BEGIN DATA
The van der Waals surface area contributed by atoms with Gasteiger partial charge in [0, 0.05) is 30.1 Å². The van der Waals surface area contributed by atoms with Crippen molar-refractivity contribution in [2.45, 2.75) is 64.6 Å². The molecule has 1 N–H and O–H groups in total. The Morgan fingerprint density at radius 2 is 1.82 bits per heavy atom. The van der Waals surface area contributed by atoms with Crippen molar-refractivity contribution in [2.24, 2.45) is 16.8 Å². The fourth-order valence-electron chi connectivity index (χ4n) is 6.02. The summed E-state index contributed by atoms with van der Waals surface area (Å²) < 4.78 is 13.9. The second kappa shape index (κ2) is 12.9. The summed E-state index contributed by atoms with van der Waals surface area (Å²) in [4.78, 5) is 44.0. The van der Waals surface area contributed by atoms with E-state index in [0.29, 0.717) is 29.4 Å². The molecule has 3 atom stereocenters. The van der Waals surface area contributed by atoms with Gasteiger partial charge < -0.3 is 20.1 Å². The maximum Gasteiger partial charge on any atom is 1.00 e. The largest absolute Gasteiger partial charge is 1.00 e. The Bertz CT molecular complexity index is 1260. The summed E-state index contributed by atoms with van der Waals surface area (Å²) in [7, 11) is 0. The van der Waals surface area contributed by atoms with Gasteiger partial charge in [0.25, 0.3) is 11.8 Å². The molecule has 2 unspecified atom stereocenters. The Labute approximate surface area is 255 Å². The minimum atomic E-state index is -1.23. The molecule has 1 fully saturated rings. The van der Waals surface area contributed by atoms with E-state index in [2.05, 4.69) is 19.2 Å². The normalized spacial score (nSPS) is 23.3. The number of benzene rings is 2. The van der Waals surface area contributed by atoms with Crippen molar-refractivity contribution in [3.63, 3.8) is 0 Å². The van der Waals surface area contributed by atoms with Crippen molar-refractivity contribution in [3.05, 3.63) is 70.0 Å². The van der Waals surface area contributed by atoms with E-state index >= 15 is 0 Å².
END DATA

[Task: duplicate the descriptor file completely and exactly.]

The van der Waals surface area contributed by atoms with Gasteiger partial charge in [0, 0.05) is 30.1 Å². The van der Waals surface area contributed by atoms with Crippen molar-refractivity contribution in [2.45, 2.75) is 64.6 Å². The molecule has 1 N–H and O–H groups in total. The Morgan fingerprint density at radius 2 is 1.82 bits per heavy atom. The van der Waals surface area contributed by atoms with Crippen molar-refractivity contribution in [2.24, 2.45) is 16.8 Å². The fourth-order valence-electron chi connectivity index (χ4n) is 6.02. The summed E-state index contributed by atoms with van der Waals surface area (Å²) < 4.78 is 13.9. The second kappa shape index (κ2) is 12.9. The summed E-state index contributed by atoms with van der Waals surface area (Å²) in [4.78, 5) is 44.0. The van der Waals surface area contributed by atoms with E-state index in [0.29, 0.717) is 29.4 Å². The molecule has 3 atom stereocenters. The van der Waals surface area contributed by atoms with Gasteiger partial charge < -0.3 is 20.1 Å². The maximum Gasteiger partial charge on any atom is 1.00 e. The largest absolute Gasteiger partial charge is 1.00 e. The Bertz CT molecular complexity index is 1260. The summed E-state index contributed by atoms with van der Waals surface area (Å²) in [7, 11) is 0. The van der Waals surface area contributed by atoms with Gasteiger partial charge in [0.25, 0.3) is 11.8 Å². The molecule has 2 unspecified atom stereocenters. The Labute approximate surface area is 255 Å². The minimum atomic E-state index is -1.23. The molecule has 1 fully saturated rings. The van der Waals surface area contributed by atoms with E-state index in [2.05, 4.69) is 19.2 Å². The normalized spacial score (nSPS) is 23.3. The number of benzene rings is 2. The van der Waals surface area contributed by atoms with Crippen molar-refractivity contribution in [3.63, 3.8) is 0 Å². The van der Waals surface area contributed by atoms with Crippen molar-refractivity contribution in [3.05, 3.63) is 70.0 Å². The van der Waals surface area contributed by atoms with E-state index >= 15 is 0 Å².